According to Dr. Stone, the results “are provocative, and prompt discussion as to whether PCI with contemporary DES and the adjunctive drugs, devices, and techniques used in the recent period should now be considered standard of care (class I) for many patients with [unprotected left main] disease.” Additionally, he says the study “challenges the relevance of randomized trials, such as SYNTAX, to today’s practice.”
Dr. Stone notes that while “adequately powered, meticulously conducted RCTs are typically required to change practice,” comparative effectiveness studies can complement “by documenting changes in practice patterns and overall outcomes, as well as identifying low frequency safety issues.”
Looking to EXCEL
In the meantime, 2 RCTs of PCI vs CABG in this population are underway (EXCEL and NOBLE) and results for both are expected in the fall of 2016, according to Dr. Stone. If these trials are positive, they would pave the way for PCI to achieve class I status for treatment of unprotected left main disease.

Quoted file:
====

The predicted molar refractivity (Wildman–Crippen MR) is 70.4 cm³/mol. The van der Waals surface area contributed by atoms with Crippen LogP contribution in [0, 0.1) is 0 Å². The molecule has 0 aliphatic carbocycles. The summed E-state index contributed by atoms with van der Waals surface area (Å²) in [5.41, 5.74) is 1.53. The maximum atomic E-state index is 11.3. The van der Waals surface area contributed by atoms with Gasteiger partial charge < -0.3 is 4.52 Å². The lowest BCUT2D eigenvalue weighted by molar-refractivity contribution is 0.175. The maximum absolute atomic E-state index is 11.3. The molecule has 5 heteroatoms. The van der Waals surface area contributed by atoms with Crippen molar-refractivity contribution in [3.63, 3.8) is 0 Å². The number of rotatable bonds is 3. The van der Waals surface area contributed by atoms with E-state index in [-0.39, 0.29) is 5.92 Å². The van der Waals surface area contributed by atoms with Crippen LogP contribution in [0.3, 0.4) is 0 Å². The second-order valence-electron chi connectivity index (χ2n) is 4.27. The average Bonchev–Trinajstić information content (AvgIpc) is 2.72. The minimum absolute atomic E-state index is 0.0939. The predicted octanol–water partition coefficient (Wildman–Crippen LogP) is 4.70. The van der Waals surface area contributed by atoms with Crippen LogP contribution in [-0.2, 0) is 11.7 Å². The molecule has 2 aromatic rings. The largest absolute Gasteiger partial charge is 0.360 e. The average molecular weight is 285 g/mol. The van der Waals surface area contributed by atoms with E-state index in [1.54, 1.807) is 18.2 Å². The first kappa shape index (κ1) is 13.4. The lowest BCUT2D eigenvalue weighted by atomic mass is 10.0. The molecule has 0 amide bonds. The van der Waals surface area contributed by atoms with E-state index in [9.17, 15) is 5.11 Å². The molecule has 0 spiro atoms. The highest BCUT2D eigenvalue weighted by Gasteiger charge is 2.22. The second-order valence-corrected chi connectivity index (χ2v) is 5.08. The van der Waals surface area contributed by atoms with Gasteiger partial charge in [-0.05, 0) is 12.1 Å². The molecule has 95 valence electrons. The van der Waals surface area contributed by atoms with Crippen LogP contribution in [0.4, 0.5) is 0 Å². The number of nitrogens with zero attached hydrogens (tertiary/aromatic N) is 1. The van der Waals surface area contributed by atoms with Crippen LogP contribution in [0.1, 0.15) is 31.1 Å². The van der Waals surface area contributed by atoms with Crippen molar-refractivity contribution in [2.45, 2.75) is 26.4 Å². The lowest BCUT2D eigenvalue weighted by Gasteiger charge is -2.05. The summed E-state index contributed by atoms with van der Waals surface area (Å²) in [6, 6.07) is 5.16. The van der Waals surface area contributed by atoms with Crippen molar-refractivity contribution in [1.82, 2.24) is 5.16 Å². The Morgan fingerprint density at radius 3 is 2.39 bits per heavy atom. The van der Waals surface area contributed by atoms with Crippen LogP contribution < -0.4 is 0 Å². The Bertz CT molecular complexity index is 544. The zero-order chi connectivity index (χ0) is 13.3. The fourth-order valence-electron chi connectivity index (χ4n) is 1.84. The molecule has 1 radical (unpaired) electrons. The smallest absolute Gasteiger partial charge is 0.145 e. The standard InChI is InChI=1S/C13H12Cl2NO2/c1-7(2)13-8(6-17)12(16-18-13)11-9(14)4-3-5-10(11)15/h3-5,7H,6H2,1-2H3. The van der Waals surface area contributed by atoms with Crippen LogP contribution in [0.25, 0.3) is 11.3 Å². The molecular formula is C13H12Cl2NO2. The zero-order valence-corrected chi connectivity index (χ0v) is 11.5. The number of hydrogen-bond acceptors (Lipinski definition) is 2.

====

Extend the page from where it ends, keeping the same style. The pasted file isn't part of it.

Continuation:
“Moreover, with the EXCEL and NOBLE results in hand, it will be fascinating to revisit the [ASAN MAIN] registry to reexamine the similarities and differences between reality and the real world,” Dr. Stone says.
Dr. Capodanno agreed that the EXCEL trial—which recommends but does not mandate the use of IVUS and FFR guidance—“will tell us if the introduction of these procedural and strategic items also translates into lower mortality rates compared with those observed in the SYNTAX trial.”
1. Park S-J, Ahn J-M, Kim Y-H, et al. Temporal trends in revascularization strategy and outcomes in left main coronary artery stenosis: data from the Asan Medical Center-Left Main Revascularization registry. Circ Cardiovasc Interv. 2015;Epub ahead of print.
2. Stone GW. Left main revascularization: reality versus the real world [editorial]. Circ Cardiovasc Interv. 2015;Epub ahead of print.
- The study was supported by funds from the CardioVascular Research Foundation, Seoul, South Korea, and the Health 21 R&D Project, Ministry of Health and Welfare, South Korea.
- Dr. Park reports no relevant conflicts of interest.
- Dr. Stone reports being a past consultant for Boston Scientific.
- Dr. Capodanno reports receiving speaker’s bureau and advisory board fees from AstraZeneca, Eli Lilly, and The Medicines Company.